Posted On October 29, 2020 By In Regulars With 59 Views

ASK SEASIDE – Questions? Queries? Let Us Find the Answers for You!

by Lara Gladych –

Who do you turn to when you have a question? Is it Google or Siri, maybe Alexa? At Seaside Magazine we are fortunate to know local experts in all the fields (or we’ll know someone who knows someone), so next time you have a question, Ask Seaside! Each month I’ll take your quandaries and queries and do the research for you. Send your questions to news@seasidemagazine.ca.

Q: Seaside Magazine’s article in the August issue (“A Small Step Toward Reconciliation”) made me think about how I’d like to learn more about our local First Nations, and our shared history. Where should I start? Can you recommend a reading list?

A: I got in touch with Virginia MacLeod at the Sidney Library. Saltwater People, as told by Dave Elliot Sr., is a great place to start for our local Indigenous history. You will find a record of traditional Saanich knowledge and the Saanich language, SENĆOŦEṈ, published in a time when Indigenous perspectives were hard to come by. The recently-published SENĆOŦEṈ: a Dictionary of the Saanich Language is a physical manifestation of years of collaboration and the amazing language work that is happening in our communities: Tsartlip, Tsawout, Tseycum and Pauquachin. We have it at the library! For much more like this, visit www.virl.bc.ca, and follow the Indigenous Interest link under Learn > by Audience.
~ Virginia MacLeod, Adult Customer Services Librarian, Sidney/North Saanich Branch, Vancouver Island Regional Library

Q: I am in the process of downsizing, and I’m wondering if there are people or businesses who would come to do estimates on household items – some of which are too large to take to an auction company. I know I could put an ad in the paper, or online, but I don’t want strangers coming into my home.

A: There are apparently several companies out there that specialize in this exact type of work related to downsizing, estimates and the like. Lynne Parker of The Old Attic gave me a few examples she is familiar with. Max Sold is an online auction platform for downsizing and estate sales, and they offer either MaxSold Managed or Seller Managed sale of items. Lynne knows Jim Reid, at Step Toe Antiques in Victoria, who is an accredited appraiser and will purchase everything from single pieces to an entire home’s contents from downsizing and estate sales. At The Old Attic, they, too, regularly go into people’s homes to go through items and identify what could be sold on consignment at their store.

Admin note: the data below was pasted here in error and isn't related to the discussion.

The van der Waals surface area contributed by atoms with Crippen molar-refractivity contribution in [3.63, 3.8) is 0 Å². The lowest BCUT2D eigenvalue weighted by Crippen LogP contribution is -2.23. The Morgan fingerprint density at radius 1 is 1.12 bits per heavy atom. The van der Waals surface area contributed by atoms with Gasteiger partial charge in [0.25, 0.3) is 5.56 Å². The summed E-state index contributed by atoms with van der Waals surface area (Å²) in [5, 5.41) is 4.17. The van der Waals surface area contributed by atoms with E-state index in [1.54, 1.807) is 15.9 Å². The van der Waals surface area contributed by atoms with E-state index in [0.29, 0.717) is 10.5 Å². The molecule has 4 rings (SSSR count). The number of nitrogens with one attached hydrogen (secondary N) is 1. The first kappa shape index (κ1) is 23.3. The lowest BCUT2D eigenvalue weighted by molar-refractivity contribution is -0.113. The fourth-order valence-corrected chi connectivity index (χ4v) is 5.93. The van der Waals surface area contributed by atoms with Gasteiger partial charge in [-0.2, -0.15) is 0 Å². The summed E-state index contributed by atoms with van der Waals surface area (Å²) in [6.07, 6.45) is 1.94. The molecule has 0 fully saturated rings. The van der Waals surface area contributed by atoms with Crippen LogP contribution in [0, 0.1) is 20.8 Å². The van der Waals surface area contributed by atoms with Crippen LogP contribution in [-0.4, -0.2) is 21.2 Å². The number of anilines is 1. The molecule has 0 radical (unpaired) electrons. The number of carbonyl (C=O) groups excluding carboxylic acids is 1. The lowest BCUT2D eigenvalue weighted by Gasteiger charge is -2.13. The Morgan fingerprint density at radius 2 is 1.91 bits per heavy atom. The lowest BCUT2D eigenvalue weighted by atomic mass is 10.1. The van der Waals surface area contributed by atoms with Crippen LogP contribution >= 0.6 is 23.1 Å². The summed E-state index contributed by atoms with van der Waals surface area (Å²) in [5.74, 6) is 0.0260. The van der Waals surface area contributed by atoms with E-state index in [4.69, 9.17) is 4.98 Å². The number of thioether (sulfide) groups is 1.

~ Lynne Parker, Co-Owner of The Old Attic

Q: I love making fresh pressed juices, and even though I try to limit the fruits I use because of their naturally occurring sugars, I wonder if ultimately the nutrient value of the juice offsets the sugar content?

A: “Juicing is excellent for getting nutrients into the body fast. When juicing, using green vegetables such as parsley, celery, kale, spinach and cucumber helps to keep the sugar content very low and the nutritional value high,” says Tracy Doyle of Bad to the Bone (Broth). She suggests trying ginger for added flavour, which also helps with digestion and bloating. “When using fruits, use lemons and limes or local berries to cut down on sugar content.” Tracy points out that because juicing eliminates all fibre, the sugar in fresh juices goes straight into your bloodstream, which can lead to mood swings and energy crashes. Another option is blending, which retains the natural fibre that in turn helps stabilize blood sugars. “In my opinion, no, the nutritional value of fresh pressed juices doesn’t outweigh the high sugar content. Getting some fibre in there is a better option if you want to use more of those yummy sweeter fruits.”
~ Tracy Doyle, Nutrition Coach, Owner of Bad to the Bone (Broth)

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seaside

Your West Coast Culture. A magazine about the people and places that make the Saanich Peninsula the little piece of paradise we call home.

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